See Inside Eating to Live

Edible Vaccines [Preview]

One day children may get immunized by munching on foods instead of enduring shots. More important, food vaccines might save millions who now die for lack of access to traditional inoculants

By 1995 researchers attempting to answer the many questions before them had established that plants could indeed manufacture foreign antigens in their proper conformations. For instance, Arntzen and his colleagues had introduced into tobacco plants the gene for a protein derived from the hepatitis B virus and had gotten the plants to synthesize the protein. When they injected the antigen into mice, it activated the same immune system components that are activated by the virus itself. (Hepatitis B can damage the liver and contribute to liver cancer.)

Green Lights on Many Fronts
BUT INJECTION is not the aim; feeding is. In the past 10 years experiments conducted by Arntzen, now at Arizona State University, and his collaborators and by my group at Loma Linda University have demonstrated that tomato or potato plants can synthesize antigens from the Norwalk virus, enterotoxigenic E. coli, V. cholerae, rotavirus, HIV, anthrax, shigella and the hepatitis B virus. Moreover, feeding antigen-laced tubers or fruits to test animals can evoke mucosal and systemic immune responses that fully or partly protect animals from subsequent exposure to the real pathogens or, in the case of V. cholerae and enterotoxigenic E. coli, to microbial toxins. Edible vaccines have also provided laboratory animals with some protection against challenge by the rabies virus, Helicobacter pylori (a bacterial cause of ulcers) and the mink enteric virus (which does not affect humans).

It is not entirely surprising that antigens delivered in plant foods survive the trip through the stomach well enough to reach and activate the mucosal immune system. The tough outer wall of plant cells apparently serves as temporary armor for the antigens, keeping them relatively safe from gastric secretions. When the wall finally begins to break up in the intestines, the cells gradually release their antigenic cargo.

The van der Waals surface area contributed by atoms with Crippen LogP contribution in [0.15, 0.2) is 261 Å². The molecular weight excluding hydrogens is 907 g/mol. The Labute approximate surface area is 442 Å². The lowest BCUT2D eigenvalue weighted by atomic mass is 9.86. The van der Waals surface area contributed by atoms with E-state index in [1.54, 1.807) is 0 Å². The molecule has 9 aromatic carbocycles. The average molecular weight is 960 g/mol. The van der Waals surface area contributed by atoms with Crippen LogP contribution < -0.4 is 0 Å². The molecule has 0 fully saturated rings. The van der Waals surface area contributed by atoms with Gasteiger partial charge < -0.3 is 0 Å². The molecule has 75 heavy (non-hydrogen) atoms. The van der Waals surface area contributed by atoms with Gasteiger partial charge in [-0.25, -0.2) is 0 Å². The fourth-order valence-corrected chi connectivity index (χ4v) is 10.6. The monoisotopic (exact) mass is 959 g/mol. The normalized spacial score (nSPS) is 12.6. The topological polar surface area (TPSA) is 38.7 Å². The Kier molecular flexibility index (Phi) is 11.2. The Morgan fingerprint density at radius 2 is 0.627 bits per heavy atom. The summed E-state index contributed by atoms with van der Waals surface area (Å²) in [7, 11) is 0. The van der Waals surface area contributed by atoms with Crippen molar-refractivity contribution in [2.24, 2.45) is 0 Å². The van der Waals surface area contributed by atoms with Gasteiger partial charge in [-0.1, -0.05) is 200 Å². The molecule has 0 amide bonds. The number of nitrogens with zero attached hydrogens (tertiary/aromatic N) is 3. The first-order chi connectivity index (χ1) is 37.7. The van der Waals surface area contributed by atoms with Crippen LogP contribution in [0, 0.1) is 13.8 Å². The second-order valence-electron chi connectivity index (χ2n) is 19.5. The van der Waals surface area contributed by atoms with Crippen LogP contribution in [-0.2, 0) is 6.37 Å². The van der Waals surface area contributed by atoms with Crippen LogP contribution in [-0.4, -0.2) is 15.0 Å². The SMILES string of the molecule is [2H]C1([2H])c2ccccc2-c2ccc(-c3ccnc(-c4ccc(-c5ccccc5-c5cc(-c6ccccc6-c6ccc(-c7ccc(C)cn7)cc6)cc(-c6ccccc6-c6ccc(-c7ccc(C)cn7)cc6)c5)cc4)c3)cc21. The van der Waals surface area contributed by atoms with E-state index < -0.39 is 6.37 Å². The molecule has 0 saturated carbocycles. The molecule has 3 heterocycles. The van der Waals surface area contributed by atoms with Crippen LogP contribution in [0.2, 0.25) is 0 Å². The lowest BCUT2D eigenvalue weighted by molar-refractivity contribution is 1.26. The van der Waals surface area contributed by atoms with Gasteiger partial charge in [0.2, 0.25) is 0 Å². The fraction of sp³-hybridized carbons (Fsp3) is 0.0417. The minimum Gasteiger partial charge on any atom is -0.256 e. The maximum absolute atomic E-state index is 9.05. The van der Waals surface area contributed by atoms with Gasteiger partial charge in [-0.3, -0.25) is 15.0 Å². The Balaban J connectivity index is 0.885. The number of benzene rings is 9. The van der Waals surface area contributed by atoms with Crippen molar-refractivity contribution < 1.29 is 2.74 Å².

Of course, the key question is whether food vaccines can be useful in people. The era of clinical trials for this technology is just beginning. Nevertheless, Arntzen and his collaborators obtained reassuring results in the first published human trial, involving about a dozen subjects. In 1997 volunteers who ate pieces of peeled, raw potatoes containing a benign segment of the E. coli toxin (the part called the B subunit) displayed both mucosal and systemic immune responses. Since then, the group has also seen immune reactivity in 19 of 20 people who ate a potato vaccine aimed at the Norwalk virus. Similarly, after Hilary Koprowski of Thomas Jefferson University fed transgenic lettuce carrying a hepatitis B antigen to three volunteers, two of the subjects displayed a good systemic response. Whether edible vaccines actually can protect against human disease remains to be determined, however.

Still to Be Accomplished
IN SHORT, the studies completed so far in animals and people have provided a proof of principle; they indicate that the strategy is feasible. Yet many issues must still be addressed. For one, the amount of vaccine made by a plant is low. Production can be increased in different ways--for instance, by linking antigen genes with regulatory elements known to help switch on the genes more readily or by engineering chloroplasts to manufacture more vaccine. As researchers solve that challenge, they will also have to ensure that any given amount of a vaccine food provides a predictable dose of antigen.

Additionally, workers could try to enhance the odds that antigens will activate the immune system instead of passing out of the body unused. General stimulators (adjuvants) and better targeting to the immune system might compensate in part for low antigen production.

One targeting strategy involves linking antigens to molecules that bind well to immune system components known as M cells in the intestinal lining. M cells take in samples of materials that have entered the small intestine (including pathogens) and pass them to other cells of the immune system, such as antigen-presenting cells. Macrophages and other antigen-presenting cells chop up their acquisitions and display the resulting protein fragments on the cell surface. If white blood cells called helper T lymphocytes recognize the fragments as foreign, they may induce B lymphocytes (B cells) to secrete neutralizing antibodies and may also help initiate a broader attack on the perceived enemy.

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